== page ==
Changes to the benefits system in the UK | ͵͵


Skip to content
Please donate

Changes to the benefits system

Some welfare benefits have changed over the past few years. Find out how they've changed and if this affects you.

Introduction of Universal Credit

Universal Credit has been rolled out nationally and now replaces new claims for a number of working age benefits (benefits for people under State Pension age).

You’ll be transferred to Universal Credit in the next few years if you already claim any of the following 'legacy benefits':

People are already being transferred to Universal Credit. If you receive a letter inviting you to claim, your legacy benefit may stop if you don't make a Universal Credit claim before the date in the letter.

If you already claim one of the legacy benefits listed above and you're thinking of switching to Universal Credit before you receive a letter asking you to switch, it's a good idea to seek professional advice before doing so – in some circumstances, you may end up worse off.

If you’ve reached State Pension age, you may not be affected unless you're a couple and your partner is below this age. New claims for Pension Credit can normally only be made if both partners in a couple are over State Pension age. If they're already receiving Pension Credit, couples with only one partner over State Pension age can continue to claim it.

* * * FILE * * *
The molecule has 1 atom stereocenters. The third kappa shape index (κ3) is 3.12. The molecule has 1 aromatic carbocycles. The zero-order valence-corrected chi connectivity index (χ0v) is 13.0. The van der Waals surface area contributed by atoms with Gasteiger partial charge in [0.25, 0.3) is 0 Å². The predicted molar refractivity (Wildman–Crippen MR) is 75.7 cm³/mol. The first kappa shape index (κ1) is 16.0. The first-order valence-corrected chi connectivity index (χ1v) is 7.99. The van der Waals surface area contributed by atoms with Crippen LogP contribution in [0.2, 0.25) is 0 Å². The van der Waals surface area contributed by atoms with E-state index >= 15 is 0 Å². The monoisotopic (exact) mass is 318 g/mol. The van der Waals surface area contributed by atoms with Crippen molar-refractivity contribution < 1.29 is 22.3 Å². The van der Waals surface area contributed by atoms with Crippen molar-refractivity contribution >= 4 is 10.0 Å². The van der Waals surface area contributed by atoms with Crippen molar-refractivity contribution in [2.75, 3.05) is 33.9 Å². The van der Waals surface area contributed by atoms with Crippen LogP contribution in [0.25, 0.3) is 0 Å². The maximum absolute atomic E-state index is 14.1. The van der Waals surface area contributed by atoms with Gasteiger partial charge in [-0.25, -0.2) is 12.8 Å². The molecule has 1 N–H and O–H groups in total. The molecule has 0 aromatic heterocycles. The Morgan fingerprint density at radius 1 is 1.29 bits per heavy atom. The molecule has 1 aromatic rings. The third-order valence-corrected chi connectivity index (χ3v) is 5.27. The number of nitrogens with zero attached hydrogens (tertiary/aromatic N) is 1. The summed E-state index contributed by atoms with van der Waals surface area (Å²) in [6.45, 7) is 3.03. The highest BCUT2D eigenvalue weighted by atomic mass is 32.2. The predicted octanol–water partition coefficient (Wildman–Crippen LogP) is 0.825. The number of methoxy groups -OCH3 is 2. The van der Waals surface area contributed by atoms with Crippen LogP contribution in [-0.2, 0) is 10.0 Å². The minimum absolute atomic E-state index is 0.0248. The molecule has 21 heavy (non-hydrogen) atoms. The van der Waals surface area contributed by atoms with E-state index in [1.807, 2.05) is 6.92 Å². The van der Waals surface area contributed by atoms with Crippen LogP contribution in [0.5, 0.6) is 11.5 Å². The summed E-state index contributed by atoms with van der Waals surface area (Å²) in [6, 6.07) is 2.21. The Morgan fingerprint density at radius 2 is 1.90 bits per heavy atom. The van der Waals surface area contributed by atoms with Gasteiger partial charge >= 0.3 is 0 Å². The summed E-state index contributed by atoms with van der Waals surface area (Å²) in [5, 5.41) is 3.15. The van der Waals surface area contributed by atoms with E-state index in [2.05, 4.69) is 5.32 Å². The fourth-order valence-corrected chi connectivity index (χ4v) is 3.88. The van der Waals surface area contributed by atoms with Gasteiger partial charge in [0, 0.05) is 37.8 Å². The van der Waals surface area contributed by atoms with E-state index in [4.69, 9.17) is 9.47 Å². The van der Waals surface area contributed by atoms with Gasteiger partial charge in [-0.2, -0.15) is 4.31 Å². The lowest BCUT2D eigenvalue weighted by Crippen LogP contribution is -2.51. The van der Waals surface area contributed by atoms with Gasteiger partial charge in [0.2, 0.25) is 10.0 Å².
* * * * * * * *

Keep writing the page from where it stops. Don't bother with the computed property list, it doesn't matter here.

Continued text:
Changes to Pension Credit

Here are some of the things that may change with Pension Credit, although it’s not clear when these changes will take place:

  • As Child Tax Credit is being phased out, Pension Credit now includes additional amounts for dependent children.
  • Pension Credit may include a new housing credit to help towards rent in the future, but this may not happen until 2028 at the earliest.

Find out more about Pension Credit

Changes to bereavement benefits

Bereavement benefits have been extended – you no longer need to have been married or in a civil partnership with your partner to claim Bereavement Support Payment (BSP). If you have a child or children and were living with your partner when they died, then you can now claim BSP.

The law changed on 9 February 2023. If your partner died before that date you can now make a claim for BSP or Widowed Parent’s Allowance and you may receive some backdated benefit.

Find out more about Bereavement Support Payment

Personal Independence Payment is replacing Disability Living Allowance

For new claimants, Personal Independence Payment (PIP) has replaced Disability Living Allowance (DLA).

Here’s how you could be affected if you currently get DLA:

  • If you were under 65 on 8 April 2013, you'll be reassessed for PIP at some point in the future.
  • If you were over 65 on 8 April 2013, you'll continue to receive it for as long as you're eligible.

Find out more about Personal Independence Payment (PIP)

Changes to Support for Mortgage Interest

Support for Mortgage Interest (SMI) provides loans that pay towards the interest on a mortgage or other eligible home improvement loans.